The Saxons (Part 1)- Early History and Geography

By N. 

Most famously known for their invasion of post-Roman Britain, the Saxons are a tribe important to Western history. Their interaction with the Romans in late antiquity characterized them as opportunistic pirates and raiders, yet they would go on to be a founding element of English civilization. Later, the Saxon Wars (772-804) with Charlemagne would be critical to the Christianization of central Europe; these conflicts would also presage the Viking raids that would devastate the Carolingian Empire. Here, I hope to give an account of Saxon history from the earliest times with a focus on their life on the European continent, though some discussion will be spent on their invasions of England.

The Saxons: Early Sources

The Saxons are first mentioned with certainty in history from the writings of Ptolemy (100-170 AD), a Greek Egyptian born under Roman rule in Alexandria. Ptolemy, in his tenth chapter of Geographia (150 AD)¸ writes about the Germanic peoples inhabiting the lands east of the Rhine river (Rhenus), north of the Danube (Danubius), and west of the Vistula. This work was written during the reign of Marcus Aurelius.

An earlier work, the Germania of Tacitus (written 98 AD), may possibly include some references to the Saxons or their precursors, though this is uncertain. Germania was completed during the reigns of either Nerva or Trajan. It is one of the only primary sources that deals solely with ancient Germanic peoples.

A map of ancient Germania, as described in Ptolemy's X's chapter. The Saxons (Saxones) are found in the northwest along the banks of the Elbe (Albis).
A map of ancient Germania, as described in Ptolemy’s X’s chapter. The Saxons (Saxones) are found in the northwest along the banks of the Elbe (Albis). Note also the three Saxon islands depicted.

According to the Geographica, the Saxons (by 140 BC) inhabited the neck of the Jutland peninsula on the north side of the Elbe.  In ancient times, the Jutland penninsula (now home to Denmark and the German state of Schleswig-Holstein) was called the Cimbric Chersonesus, after the Cimbri tribe. The Cimbri were infamous for their invasion of the Roman Republic in 113 BC, where they had only been defeated by the consul Marius with enormous Roman casualties. A number of Cimbri remained in the peninsula and survived the defeat of their brethren, and would have remained the northern neighbors of the early Saxons.

According to Sharon Turner, author of The History of the Anglo-Saxons (1805), the Saxons may have been related to a tribe called the Fosi. The Fosi are mentioned in Germania, but not in Ptolemy’s work. According to that work, the Fosi were allied with another Germanic tribe, the Cherusci, who had led the massacre of three Roman legions at the Battle of Teutoberg Forest in 9 AD. The Cherusci were eventually defeated by the Romans, who destroyed many of their villages and sold their inhabitants sold into slavery. The Cherusci went into decline and were taken advantage of by their tribal neighbors. Of the Fosi, Tacitus writes:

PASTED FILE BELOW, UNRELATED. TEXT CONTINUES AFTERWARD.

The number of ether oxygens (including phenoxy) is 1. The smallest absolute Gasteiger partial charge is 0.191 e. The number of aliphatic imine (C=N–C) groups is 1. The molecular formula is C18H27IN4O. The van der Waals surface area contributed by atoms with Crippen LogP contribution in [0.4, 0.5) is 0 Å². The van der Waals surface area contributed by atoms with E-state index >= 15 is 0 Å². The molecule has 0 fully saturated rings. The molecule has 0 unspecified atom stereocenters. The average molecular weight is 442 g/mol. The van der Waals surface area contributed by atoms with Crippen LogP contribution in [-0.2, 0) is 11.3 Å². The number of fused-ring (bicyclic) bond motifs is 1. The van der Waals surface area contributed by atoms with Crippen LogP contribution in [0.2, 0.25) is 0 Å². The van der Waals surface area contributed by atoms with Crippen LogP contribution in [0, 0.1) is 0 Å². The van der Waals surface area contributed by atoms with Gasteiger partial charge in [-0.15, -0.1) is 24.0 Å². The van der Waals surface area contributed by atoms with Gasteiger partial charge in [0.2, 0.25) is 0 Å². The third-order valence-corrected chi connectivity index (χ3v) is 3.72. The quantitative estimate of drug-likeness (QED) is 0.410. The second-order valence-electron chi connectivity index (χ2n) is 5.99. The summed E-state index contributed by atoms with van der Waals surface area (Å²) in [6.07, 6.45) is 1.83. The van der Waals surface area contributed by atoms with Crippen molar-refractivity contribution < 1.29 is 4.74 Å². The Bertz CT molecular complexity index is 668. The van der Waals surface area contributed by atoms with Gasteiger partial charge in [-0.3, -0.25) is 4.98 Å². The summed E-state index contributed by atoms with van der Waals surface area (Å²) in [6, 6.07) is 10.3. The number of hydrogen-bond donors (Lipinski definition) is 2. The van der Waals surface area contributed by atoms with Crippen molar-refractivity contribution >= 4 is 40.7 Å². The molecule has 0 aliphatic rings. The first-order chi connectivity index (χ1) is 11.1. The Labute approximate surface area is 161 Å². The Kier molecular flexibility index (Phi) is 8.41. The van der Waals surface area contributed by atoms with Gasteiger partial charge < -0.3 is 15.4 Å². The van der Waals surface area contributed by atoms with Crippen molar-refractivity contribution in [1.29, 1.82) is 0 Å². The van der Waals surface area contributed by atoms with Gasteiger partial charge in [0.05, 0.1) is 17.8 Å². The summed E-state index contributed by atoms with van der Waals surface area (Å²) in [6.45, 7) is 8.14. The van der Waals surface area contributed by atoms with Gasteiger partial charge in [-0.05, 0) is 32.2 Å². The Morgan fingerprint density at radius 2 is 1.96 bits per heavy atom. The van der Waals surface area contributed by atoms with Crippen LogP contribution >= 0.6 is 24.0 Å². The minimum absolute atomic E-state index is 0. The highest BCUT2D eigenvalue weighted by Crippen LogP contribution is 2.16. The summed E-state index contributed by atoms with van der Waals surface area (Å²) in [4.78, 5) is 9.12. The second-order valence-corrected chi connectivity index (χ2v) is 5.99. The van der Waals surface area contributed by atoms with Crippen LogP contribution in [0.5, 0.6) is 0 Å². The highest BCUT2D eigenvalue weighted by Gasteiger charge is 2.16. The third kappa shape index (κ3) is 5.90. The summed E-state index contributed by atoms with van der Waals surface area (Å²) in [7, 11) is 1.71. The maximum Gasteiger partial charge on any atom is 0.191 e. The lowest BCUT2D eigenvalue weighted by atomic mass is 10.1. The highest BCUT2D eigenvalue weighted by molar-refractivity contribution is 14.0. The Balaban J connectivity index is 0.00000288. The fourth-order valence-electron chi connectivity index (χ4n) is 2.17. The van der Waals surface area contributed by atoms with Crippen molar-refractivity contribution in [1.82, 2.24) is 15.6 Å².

The downfall of the Cherusci brought with it also that of the Fosi, a neighboring tribe, which shared equally in their disasters, though they had been inferior to them in prosperous days.

It is possible that the Fosi were the fore-bearers of the Saxons in some way, and could have been the ancestors of a number of other later tribes. However, this is only speculation.

Germania, 50 AD. This map establishes the Saxons well before they are attested historically, as well as showing them separate from the Fossi. From DaniDF1995.
Germania, 50 AD. This map establishes the Saxons well before they are attested historically, as well as showing them separate from the Fossi. [Source: DaniDF1995]
Turner believed that the Saxons were connected to the Scythians, an ancient nomadic people of the Asian steppes. In The History of the Anglo Saxons, Turner argues that the word Saxon is derived from the word Saka, the name for a Scythian tribe (or possibly a Persian name for the Scythians as a whole). Herodotus believed the Scythians were an Iranian people, and genetic studies from Scythian burial mounds seem to indicate the same (Ricaut et al. 2004.) This stands in contrast to the Saxon’s location in the German heartland. Historiography from the last few decades has emphasized the shared cultural and linguistic elements of Scythian, Germanic, and Celtic groups. There is reason to believe that these cultural groups, given names by the Romans, were much more fluid in structure then previously believed. Whether or not the Saxons had some kind of Scythian heritage  can only be speculated, but it is known for certain they lived in the heart of ancient Germania and definitely spoke a Germanic language. Old Saxon is the name given to the language spoken in northwest Germany around the mouth of the Elbe by the 5th century AD. The Saxons of earlier times would have spoken a West Germanic language ancestral to Old Saxon. 

The Aviones are another tribe mentioned by Tacitus that could be related to the Saxons. Dr. Matthias Springer at the University of Magdeburg proposed that the Aviones mentioned by Tacitus were mistranslated by scribes over the centuries into Saxones printed by Ptolemy. What is noteworthy is that the word Aviones probably means Islander in proto-Germanic, and the Saxons are known from Ptolemy to have inhabited the small coastal islands offshore of the mouth of the Elbe.